Review and complete all worksheets to complete the module. You should expect this to take six hours. Consistent with the Mission, this workbook includes a clear identification of you, your company, when the company was founded, how many employees and customers, what industry classification you are in, the back story or brief history of the current opportunity you are pursuing, your goals for participating in the program, the source of your innovation, the extent of market and technology innovation, a brief description of the customer problem you are solving, personas of the people who will use, support and buy your product, what a day in the life of your customer looks like, how this may change with use of your product, your market type and why, a succinct description of your product, your competitors, why your customers will buy your product, and the top three things they most like about your product. If any of these parameters are not yet known, you are expected to hypothesize as best as you are able to do so.
RECOMMENDED READINGS – participants may choose not to read these, or just read online summaries
• The Four Steps to the Epiphany by Steve Blank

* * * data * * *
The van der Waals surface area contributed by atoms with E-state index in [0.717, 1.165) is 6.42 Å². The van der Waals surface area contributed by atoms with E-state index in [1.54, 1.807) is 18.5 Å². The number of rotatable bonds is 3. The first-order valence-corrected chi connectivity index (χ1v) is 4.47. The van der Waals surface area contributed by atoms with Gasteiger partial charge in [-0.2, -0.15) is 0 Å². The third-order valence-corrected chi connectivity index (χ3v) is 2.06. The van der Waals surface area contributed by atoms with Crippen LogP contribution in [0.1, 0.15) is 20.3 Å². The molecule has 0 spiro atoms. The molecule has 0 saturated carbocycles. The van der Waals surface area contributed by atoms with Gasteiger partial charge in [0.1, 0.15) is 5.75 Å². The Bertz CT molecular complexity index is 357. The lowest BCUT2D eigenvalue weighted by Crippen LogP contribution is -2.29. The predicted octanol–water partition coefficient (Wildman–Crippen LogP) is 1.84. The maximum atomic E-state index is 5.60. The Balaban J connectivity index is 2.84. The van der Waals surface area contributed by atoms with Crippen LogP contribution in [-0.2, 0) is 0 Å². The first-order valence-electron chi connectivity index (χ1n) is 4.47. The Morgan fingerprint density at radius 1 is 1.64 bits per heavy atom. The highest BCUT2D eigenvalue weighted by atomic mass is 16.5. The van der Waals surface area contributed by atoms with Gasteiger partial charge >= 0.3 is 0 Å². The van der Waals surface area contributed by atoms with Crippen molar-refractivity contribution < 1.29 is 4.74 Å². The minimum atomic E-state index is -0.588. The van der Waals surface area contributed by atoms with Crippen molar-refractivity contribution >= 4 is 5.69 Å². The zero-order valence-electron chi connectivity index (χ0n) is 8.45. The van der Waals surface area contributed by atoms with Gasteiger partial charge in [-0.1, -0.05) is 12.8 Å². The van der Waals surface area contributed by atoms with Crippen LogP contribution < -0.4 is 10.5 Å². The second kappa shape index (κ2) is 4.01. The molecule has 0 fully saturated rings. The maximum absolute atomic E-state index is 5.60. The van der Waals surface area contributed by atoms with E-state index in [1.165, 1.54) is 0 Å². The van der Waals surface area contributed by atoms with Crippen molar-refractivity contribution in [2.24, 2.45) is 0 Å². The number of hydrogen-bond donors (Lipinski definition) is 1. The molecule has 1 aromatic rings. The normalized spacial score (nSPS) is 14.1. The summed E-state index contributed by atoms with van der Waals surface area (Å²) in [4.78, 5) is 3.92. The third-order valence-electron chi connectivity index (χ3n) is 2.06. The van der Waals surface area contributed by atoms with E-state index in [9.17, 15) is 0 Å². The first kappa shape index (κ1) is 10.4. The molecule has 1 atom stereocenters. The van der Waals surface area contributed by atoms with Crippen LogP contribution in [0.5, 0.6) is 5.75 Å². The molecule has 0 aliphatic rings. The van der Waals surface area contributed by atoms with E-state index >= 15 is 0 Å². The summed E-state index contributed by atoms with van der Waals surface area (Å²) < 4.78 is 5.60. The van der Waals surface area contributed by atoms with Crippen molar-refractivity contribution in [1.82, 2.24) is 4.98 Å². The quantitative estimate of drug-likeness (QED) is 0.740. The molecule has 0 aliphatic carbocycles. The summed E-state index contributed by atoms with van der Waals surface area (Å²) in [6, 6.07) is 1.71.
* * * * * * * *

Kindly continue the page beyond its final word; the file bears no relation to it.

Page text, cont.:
• Crossing the Chasm by Geoffrey Moore
• Made to Stick: why some ideas survive and others die by Chip and Dan Heath
ADDITIONAL RESOURCES for START-UPS
If you wish, Google these videos:
• Why Accountants Don’t Run Start-Ups – Steven Blank
• Lean Startup Summary
ADDITIONAL RESOURCES: CUSTOMER DEVELOPMENT
• The Customer Development Methodology by Steve Blank (Chapter 2 of The Four Steps to the Epiphany)
In part 1, delivered in month 1 as workshop module 1, our Corporate Program Objectives are to:
1. Introduce all program participants, including Appleton Greene personnel & company representatives
2. Review MVP content, principles, culture and process
3. Discuss learning goals for the day
4. Define “Market Validation”
5. Discuss the four core principles of the MVP